Eighteen years ago, I was newly married and looking for a job in the Baltimore area. I had been working as a hospital social worker in a busy cancer center in Pennsylvania, and in my job, more often than not, I was doing the “hospice talk” with patients who were not going to get better.
Gilchrist was a small “mom and pop” type operation back then, and a great fit. Within months of my arrival, Gilchrist Center, our inpatient hospice center, had opened, and I was following my home care patients to the center for care. Two years later, after the birth of my daughter, inpatient care became my full-time job.
I’d like to be able to say that patients and their families came to us fully informed – aware of what awaited them and how their remaining weeks might look. But they didn’t. I was still doing the “hospice talk,” even with those already in hospice. But while my role in the hospital was limited to helping patients make the decision to transition from cure to comfort, as a Gilchrist social worker, I was able to take them so much further in their journeys.
Eighteen years later, I have so many stories:
• Of the AIDS patient who had lived a hard life – on the street and on drugs. Her outlook on life didn’t improve much once she got to Gilchrist Center. In fact, there were times she’d walk out the front door vowing to leave; she never made it far. But for her family, those weeks spent in our inpatient center were a source of comfort. After all, they’d spent years worrying about her and wondering where she was. She had no insurance, but we still provided care. At Gilchrist Center, they could finally find peace knowing she was OK and well-cared for.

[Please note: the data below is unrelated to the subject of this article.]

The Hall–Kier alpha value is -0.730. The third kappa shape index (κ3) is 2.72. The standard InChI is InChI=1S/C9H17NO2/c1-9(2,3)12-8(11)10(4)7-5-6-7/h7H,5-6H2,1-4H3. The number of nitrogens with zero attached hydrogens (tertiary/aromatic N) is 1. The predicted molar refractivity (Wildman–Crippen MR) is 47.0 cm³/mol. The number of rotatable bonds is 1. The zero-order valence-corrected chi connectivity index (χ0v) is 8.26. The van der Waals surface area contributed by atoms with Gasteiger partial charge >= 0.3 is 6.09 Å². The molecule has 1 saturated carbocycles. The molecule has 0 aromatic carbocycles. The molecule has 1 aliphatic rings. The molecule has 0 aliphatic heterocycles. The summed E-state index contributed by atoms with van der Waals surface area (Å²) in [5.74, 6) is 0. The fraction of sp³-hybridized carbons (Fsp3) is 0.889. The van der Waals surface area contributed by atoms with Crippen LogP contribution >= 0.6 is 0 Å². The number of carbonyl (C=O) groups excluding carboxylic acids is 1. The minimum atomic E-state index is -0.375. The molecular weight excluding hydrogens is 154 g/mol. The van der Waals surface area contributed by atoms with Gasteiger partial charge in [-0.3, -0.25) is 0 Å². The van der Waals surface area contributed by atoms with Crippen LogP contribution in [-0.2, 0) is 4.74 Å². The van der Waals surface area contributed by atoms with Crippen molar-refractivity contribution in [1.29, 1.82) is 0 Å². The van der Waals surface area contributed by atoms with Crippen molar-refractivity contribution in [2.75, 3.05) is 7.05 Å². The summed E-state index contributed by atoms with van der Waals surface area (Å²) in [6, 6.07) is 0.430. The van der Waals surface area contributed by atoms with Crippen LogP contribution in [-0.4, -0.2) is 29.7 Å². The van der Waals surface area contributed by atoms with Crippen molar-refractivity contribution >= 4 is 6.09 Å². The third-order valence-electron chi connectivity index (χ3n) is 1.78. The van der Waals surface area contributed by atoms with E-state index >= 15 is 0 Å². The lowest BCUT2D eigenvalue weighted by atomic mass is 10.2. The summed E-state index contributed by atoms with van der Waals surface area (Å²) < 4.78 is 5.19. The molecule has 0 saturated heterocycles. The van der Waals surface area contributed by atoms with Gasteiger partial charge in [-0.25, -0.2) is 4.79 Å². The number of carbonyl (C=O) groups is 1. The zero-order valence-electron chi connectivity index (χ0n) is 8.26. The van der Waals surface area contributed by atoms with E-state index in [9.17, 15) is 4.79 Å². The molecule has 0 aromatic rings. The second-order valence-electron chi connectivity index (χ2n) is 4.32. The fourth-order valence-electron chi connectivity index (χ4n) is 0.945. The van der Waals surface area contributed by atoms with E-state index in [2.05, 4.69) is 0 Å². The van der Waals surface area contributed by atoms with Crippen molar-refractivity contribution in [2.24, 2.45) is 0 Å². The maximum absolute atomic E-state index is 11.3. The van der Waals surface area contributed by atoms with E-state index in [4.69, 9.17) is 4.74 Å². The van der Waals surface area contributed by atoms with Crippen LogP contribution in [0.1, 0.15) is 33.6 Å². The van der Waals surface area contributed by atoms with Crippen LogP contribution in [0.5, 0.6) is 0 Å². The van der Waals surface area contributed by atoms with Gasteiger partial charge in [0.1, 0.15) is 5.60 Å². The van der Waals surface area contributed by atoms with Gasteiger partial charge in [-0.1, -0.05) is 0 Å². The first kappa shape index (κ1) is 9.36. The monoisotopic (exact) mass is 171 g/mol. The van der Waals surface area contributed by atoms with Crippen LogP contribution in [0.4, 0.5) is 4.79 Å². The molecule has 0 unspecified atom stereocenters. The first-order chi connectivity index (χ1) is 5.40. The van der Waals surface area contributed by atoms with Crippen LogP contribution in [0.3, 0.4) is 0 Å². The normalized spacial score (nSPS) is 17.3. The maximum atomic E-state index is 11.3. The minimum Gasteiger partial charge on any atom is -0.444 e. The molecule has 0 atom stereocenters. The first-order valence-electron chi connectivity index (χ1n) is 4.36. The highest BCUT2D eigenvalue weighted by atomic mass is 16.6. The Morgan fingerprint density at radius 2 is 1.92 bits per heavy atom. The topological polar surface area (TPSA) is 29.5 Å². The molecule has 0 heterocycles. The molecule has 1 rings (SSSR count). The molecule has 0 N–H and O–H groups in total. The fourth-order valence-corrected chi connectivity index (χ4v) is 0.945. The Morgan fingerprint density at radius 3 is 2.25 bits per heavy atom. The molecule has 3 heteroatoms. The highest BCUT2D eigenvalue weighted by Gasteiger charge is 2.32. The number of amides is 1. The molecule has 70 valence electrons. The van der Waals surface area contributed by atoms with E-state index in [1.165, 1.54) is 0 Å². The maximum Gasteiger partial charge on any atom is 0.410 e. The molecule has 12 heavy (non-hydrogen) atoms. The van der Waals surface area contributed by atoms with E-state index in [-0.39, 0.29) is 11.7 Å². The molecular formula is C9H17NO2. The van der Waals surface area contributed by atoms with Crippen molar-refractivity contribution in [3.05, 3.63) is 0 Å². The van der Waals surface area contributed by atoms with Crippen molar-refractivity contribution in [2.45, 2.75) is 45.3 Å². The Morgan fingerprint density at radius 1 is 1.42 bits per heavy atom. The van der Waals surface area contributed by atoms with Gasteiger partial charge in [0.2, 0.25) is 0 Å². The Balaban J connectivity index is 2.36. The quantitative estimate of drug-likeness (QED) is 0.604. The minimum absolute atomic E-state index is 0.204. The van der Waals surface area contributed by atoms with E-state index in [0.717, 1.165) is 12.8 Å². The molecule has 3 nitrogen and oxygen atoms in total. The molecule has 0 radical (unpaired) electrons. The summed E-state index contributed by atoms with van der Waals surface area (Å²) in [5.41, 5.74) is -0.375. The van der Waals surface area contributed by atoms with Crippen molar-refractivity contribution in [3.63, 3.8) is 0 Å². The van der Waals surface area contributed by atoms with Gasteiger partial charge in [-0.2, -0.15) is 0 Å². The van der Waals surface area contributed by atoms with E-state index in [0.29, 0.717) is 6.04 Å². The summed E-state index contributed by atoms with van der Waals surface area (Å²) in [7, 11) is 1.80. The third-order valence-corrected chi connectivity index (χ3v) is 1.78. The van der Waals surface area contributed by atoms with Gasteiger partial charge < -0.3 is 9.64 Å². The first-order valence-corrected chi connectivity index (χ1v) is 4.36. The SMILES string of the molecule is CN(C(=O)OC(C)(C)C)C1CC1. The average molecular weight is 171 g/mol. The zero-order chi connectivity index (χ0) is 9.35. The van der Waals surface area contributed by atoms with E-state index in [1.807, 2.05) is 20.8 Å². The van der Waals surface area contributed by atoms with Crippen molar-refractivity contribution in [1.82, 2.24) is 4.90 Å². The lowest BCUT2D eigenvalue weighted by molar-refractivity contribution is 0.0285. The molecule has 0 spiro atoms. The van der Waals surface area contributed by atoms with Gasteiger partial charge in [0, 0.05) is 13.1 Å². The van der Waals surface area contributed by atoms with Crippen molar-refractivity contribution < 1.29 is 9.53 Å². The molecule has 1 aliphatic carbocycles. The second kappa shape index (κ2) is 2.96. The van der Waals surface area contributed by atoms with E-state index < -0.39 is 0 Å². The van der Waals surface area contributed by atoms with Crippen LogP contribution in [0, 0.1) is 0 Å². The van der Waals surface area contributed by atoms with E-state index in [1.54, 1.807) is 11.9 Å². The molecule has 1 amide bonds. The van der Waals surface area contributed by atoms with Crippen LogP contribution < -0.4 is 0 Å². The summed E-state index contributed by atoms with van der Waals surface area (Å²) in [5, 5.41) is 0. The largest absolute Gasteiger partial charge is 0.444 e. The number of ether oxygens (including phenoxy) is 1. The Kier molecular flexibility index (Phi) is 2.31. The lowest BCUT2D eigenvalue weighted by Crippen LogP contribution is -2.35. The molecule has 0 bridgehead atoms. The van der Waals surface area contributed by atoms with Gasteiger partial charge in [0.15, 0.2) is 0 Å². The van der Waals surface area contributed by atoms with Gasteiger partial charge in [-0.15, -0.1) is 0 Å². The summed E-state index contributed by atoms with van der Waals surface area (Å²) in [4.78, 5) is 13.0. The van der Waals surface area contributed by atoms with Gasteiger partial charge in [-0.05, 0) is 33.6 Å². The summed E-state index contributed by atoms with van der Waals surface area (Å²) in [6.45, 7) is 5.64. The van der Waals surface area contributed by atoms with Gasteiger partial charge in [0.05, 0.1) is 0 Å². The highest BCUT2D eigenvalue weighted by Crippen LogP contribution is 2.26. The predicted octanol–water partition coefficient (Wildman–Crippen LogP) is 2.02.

• Of the young man with melanoma who so loved music that his mother would bring his eclectic mix of CDs and play them in his room. He wanted to see a favorite band so badly that we arranged with the band and security for him to attend, then took him there by ambulance. For years, his mother stayed in touch with me through post cards, or time spent enjoying a coffee.
• Of the nice man from the Pimlico area, who didn’t have much. I remember him well, mainly because of his timing. He was assigned the hospice room a wealthy philanthropist had occupied just 12 hours earlier. In hospice, everyone is treated the same.
In my 18 years here – and the 20 years since Gilchrist Hospice Care accepted its first patient – little has changed for our patients. We still provide the same amazing care. And while we operate under stiffer rules thanks to changing regulations and have had to tighten our belts because of cuts to Medicare, we still pledge to provide care whether the patient has insurance or the means to pay. It’s such a gift to be able to say to families, “We’ll take care of you no matter what.”